The St Michael's College Society, an active Old Boys and Girls society, from the original Frederick Ouseley foundation, which in 2006 celebrated its centenary, holds a reunion meeting each year. Membership is open to all those with a connection to the 1856-1985 College days Notable alumni include: George Robertson Sinclair, organist at Truro and Hereford cathedral, friend of Edward Elgar. Today, now known as King’s Saint Michael’s College, the institution is an international boarding school, current with students from 37 different countries as of 2019; the school specialises in providing education to international students by providing an intensive English language course for all students alongside the traditional curriculum of GCSEs and A Levels. The school runs a University Foundation Course which has links to various universities across the country. During the months of July and August, Saint Michael's runs an English language summer school for students from all over the world. King's St Michael's College official website
The Hochwildstelle or Hohe Wildstelle is a mountain, 2,747 m, the second highest peak in the Schladming Tauern as well as the highest mountain on Styrian territory in Austria. Its summit is near the tripoint of the three municipalities of Aich, Michaelerberg-Pruggern and Schladming; the step-like summit block with its mighty rock faces dominates the edge of the mountain range along the Enns Valley, before the range climbs higher still to the summit of the Hochgolling on the main chain of the Alps. The knife-edged south arête drops away south of the summit cross, down to the col of Wildlochscharte and climbs again to the summit of the Himmelreich, before dropping into the valley and the Preintaler Hut from the peak of Schneiders; the ridgeline, sharp for a crystalline mountain range runs north to south. The region is well watered. In the vicinity of the high massif there are several mountain lakes and two large waterfalls. Two waymarked routes run up the Hochwildstelle: From the col of Neualmscharte via the Kleine Wildstelle and the northwest arête taking 1 hour, UIAA grade I.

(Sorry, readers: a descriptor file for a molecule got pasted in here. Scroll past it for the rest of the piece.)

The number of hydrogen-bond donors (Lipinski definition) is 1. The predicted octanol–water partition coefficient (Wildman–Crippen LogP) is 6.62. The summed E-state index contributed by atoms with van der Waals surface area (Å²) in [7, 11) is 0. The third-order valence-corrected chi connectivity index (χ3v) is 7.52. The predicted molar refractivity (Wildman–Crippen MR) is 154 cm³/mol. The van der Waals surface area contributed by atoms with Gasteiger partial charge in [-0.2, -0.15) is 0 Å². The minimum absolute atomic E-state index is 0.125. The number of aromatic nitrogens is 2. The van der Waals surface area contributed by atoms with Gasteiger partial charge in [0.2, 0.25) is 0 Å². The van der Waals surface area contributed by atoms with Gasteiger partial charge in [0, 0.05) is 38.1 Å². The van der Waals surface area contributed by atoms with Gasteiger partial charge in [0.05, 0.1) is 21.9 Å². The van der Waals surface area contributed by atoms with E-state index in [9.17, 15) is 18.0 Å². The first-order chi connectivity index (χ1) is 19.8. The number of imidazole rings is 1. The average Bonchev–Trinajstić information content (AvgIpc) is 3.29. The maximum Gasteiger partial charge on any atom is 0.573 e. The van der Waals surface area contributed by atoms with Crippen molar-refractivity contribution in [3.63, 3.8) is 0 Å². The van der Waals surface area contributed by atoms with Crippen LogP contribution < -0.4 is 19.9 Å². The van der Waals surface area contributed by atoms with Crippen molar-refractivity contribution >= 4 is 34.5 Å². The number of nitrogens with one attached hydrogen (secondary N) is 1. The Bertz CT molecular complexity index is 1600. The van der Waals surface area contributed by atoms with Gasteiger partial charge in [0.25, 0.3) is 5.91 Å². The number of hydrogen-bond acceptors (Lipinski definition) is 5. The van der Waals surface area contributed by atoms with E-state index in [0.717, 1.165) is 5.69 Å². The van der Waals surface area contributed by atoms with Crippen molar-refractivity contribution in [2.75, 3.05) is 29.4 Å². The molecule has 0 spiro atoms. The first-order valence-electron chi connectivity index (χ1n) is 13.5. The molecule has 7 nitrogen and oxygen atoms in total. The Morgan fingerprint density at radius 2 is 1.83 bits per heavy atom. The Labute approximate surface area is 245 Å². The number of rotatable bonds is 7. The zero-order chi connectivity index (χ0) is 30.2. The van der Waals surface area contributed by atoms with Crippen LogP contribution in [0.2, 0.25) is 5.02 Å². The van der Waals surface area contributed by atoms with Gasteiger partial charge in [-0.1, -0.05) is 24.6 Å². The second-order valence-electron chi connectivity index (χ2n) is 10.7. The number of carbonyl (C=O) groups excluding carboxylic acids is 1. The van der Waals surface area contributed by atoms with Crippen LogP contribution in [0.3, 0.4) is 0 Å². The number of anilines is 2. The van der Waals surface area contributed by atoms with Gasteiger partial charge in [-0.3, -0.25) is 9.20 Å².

The Neualmscharte may be reached from either the Hans Wödl Hut or the Preintaler Hut on marked footpaths in about 2 – 3 hours. From the col of Wildlochscharte via the south arête in 1 hour, UIAA grade I; the Wildlochscharte may be reached on signed paths in 2 hours from the Preintaler Hut or the Breitlahn Hut. Peter Holl: Alpenvereinsführer Niedere Tauern, Bergverlag Rudolf Rother, 7th revised edition, Munich, 2005, ISBN 3-7633-1267-6. Media related to Hochwildstelle at Wikimedia Commons
Martese is a "frazione" in the commune of Rocca Santa Maria in the Province of Teramo, Italy. The village sits at an elevation of 3,270 ft above sea level; the distance by car to Rocca Santa Maria is less than one mile. The infrequently used road between these two towns is rather primitive, it can be found just off the provincial highway that leads from Teramo to Ceppo via Rocca Santa Maria and Bosco Martese. The old town center is composed of a small cluster of houses; as was the custom of the day a small church sits off to itself. Martese can be found at the top of a promontory overlooking the high Tordino Valle and lies in the heart of the Abruzzo territory known as Monti della Laga within the Italian Gran Sasso e Monti della Laga National Park. From the town center one can see the two mountain chains. In the waning days of feudalism, the Bishopric of Teramo came to have a great many land holdings in the area which were collectively known as the State of Bisegno; these church holdings were divided into thirteen communes, each of which at the time referred to as a Università.